Important: Please read the Qt Code of Conduct - https://forum.qt.io/topic/113070/qt-code-of-conduct
Qt-embedded 4.5 Japanese symbol rendered as simplified Chinese
The issue I have here is when I want to display a label with Japanese translation of the word Diameter then I only get the simplified Chinese version of it.
I'm translating with QtLinguist and in the translated file (.ts) the symbol is correct but is always rendered incorrectly as simplified Chinese.
The following image depicts the problem:
( image url)
The upper half is the QtLinguist window showing how the word Diameter translates correctly.
The bottom half is the screen from my program where the same word is now in simplified Chinese.
I wonder if this is a bug or the default behavior ? because I've seen related issue when using Google Translate and translating from English to Chinese the result window (translated text) is showing simplified Chinese but when I choose to copy that result over to my text editor or on the command prompt it always gives me the symbol version resembling the Japanese one. In short, the reverse is happening.
Hope to get some insight into this.
Hi and welcome to devnet,
Did you check whether you have the same font on both systems ?
Are you sure that the local is properly set ?
Are you really on Qt 4.5 ?
@SGaist hi and thanks for your response.
The thing is that this is an embedded target running Qt 4.5 with EGLFS.
I'm not fully sure how Qt operates the locale, is that correct that if it finds the executable locale it will base it's localization on that else it falls back to some default built-in ?
The thing is that the locale executable is not installed on our targets but all the supporting files are there, i.e. /usr/share/locale/ with all the languages files. So how would Qt approach the localization in that scenario ?
Also the Japanese seems to be correctly rendered for all other symbols except the diameter word as I mentioned before.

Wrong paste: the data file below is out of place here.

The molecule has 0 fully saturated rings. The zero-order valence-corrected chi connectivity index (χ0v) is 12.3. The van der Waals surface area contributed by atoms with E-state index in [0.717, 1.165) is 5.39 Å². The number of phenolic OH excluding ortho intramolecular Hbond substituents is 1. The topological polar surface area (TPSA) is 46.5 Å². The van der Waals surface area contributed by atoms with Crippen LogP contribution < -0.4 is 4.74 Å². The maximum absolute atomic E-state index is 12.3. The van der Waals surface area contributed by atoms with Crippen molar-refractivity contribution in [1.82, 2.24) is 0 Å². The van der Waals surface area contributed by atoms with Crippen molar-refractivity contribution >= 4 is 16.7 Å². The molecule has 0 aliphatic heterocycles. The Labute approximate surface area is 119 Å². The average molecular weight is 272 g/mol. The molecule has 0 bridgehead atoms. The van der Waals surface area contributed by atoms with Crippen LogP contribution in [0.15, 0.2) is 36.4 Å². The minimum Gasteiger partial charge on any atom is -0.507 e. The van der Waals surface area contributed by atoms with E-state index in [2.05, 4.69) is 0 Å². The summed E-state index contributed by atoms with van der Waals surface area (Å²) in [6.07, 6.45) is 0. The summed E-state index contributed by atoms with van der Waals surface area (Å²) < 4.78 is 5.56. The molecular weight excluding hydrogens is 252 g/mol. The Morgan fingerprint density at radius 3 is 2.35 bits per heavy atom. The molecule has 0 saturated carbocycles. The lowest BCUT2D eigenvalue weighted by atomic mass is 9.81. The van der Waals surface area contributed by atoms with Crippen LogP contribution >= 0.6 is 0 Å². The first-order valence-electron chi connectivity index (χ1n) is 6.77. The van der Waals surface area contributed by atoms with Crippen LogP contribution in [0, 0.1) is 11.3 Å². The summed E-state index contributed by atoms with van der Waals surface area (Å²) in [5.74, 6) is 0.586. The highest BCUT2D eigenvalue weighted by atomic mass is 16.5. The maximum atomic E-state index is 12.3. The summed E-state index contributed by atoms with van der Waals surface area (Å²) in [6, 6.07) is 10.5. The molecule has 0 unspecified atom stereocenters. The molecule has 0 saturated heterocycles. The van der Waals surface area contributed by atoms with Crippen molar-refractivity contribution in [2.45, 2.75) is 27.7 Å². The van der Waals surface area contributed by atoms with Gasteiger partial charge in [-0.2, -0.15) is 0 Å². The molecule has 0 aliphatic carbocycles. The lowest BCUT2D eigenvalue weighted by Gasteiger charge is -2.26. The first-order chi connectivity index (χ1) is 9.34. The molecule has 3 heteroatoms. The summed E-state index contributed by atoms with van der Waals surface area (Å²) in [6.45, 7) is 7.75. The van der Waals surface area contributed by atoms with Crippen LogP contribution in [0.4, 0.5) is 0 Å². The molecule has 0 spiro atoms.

So I'm a bit confused !!!
Bonnie last edited by Bonnie
I tried to type that two Chinese symbols in google translate and translate them to Japanese, the output is exactly the same as the Japanese symbols in your picture.
Then I copy that two Japanese symbols and paste here, and they become Chinese symbols!
So they are totally same symbols in unicode. Just in different fonts...
@Bonnie hi and thank you for your response.
I did wonder if that was the case also but couldn't tell for sure since I'm not a font specialist and more so not Chineses nor Japanese.
Could you tell me which font is being used in both cases ?
Bonnie last edited by
From the google translate webpage, the Chinese font is "Microsoft YaHei" and the Japanese font is "Meiryo".
@Bonnie If I investigate the element of both Chinese and Japanese translation of the word 'diameter' it both has Roboto, Arial, Sans-serif.
Where did you see these what those fonts are ?
Bonnie last edited by
By "inspect"ing the element from Chrome -> "Computed" -> "Rendered Fonts".
And my Windows language is Chinese. Don't know if this is related...
@Bonnie thanks for your response again.
This is the same inspection as I did but got Roboto, Arial, Sans-Serif. I'm running on Ubuntu 2020 with English as my language.
My original question was more related to how Qt font rendering behaves, i.e. how does it figure out what type to use ?
Is it possible that since Qt 4.8 uses Shift JIS charset for Japanese and gbk 18030 (Big5 family) for Chinese that do have some parts quite in similar that the word "Diameter" uses incorrect charset when decoding ? i.e. falls back on the Chinese one instead of using the Japanese ?